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Investing in Commercial - API Article

Investing in Commercial - API Article

Investing in Commercial

Most property investors are comfortable with residential property, having owned or rented themselves, but commercial property investment can be a little more daunting. The main reason for this is that there are so many additional factors to consider, such as GST, complicated leases and who’s responsible for the outgoings (expenses) for the property.

API Newsletter Article By Rebecca Mackie, published 22 January 2016

There are three main types of commercial property: retail, office and industrial. As with residential investing and the choice between house, apartment or unit, a number of factors can influence your choice of property. This article will not go into depth on the different types of commercial properties, but will look at the benefits and risks of commercial property as a whole.

The main risk with commercial property is the higher vacancy rates due to the fact that economic conditions have a greater effect, so businesses may close or downsize and leave your property vacant. You may feel the pinch if your apartment is vacant for a few weeks but with a commercial investment this could be months or more.

The upside of this is the higher returns you can get from your commercial property. While most residential property returns an average of around four per cent, you can expect your commercial property to be higher, at an average of around 10 per cent and it’s not uncommon to receive a return of 12 per cent. This positive cash flow is the reason why people add commercial property to their portfolio.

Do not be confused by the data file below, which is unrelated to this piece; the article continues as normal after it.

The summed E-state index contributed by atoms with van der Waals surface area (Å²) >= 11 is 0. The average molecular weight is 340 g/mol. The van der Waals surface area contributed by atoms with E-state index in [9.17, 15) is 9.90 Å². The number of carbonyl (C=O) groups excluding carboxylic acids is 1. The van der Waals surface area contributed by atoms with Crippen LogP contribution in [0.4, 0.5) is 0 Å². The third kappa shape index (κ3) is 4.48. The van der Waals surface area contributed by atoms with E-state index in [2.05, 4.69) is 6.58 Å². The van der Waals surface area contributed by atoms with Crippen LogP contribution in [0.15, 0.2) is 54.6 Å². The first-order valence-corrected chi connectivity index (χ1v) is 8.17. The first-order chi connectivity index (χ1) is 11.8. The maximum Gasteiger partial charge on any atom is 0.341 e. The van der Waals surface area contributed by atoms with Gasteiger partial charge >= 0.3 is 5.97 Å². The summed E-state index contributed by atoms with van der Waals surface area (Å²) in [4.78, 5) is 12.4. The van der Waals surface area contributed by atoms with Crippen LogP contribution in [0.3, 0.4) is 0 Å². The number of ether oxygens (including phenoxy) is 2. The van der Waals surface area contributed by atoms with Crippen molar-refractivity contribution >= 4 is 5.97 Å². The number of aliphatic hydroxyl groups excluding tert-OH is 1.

Residential leases are typically for six or 12 months but commercial leases are usually for a much longer period of time, say five years, and usually include the ability to renew for another five years, and another.

This means that with the right tenant, you can expect a stable flow of income for many years. However, unlike a residential lease, which may be around four or five pages, you can expect a commercial lease agreement to span up to sixty pages and you will need a solicitor to draw this up for you, or review one you are provided.

The right tenant…

…the holy grail of property investing no matter what the type! Government or big organisations are generally the most stable but if you operate your own business then buying a property for your own business is the best way to find the most stable tenant. Running your own business can mean that having the cash flow and borrowing power to be able to purchase a commercial property might not be feasible, but you may be able to purchase this property with your superannuation depending on your circumstances.

Another factor that hinders commercial property investment, which may be the biggest for most people, is the cost. Purchasing inner-city office or retail space can be expensive and suburban industrial premises can also be costly, given the land content. You can still buy quality commercial premises with a lower budget by looking at strata titles or smaller suburban stand-alone premises.

Unlike residential property, when your commercial property needs repairs or refurbishment, they’re expenses that are typically borne by the tenant. You will also find that, typically, your commercial tenant takes good care of your property as it is their place of business and the condition of the property will be important to them as it can affect their income.

You’ll also find that in most cases the tenant is responsible for all of the outgoings of the property, meaning that you just have to worry about collecting your rent and paying your loans.

While seen as more risky than residential property, commercial property also has many advantages and investors looking to increase their cash flow should consider whether adding a commercial property to their portfolio suits their investment strategy.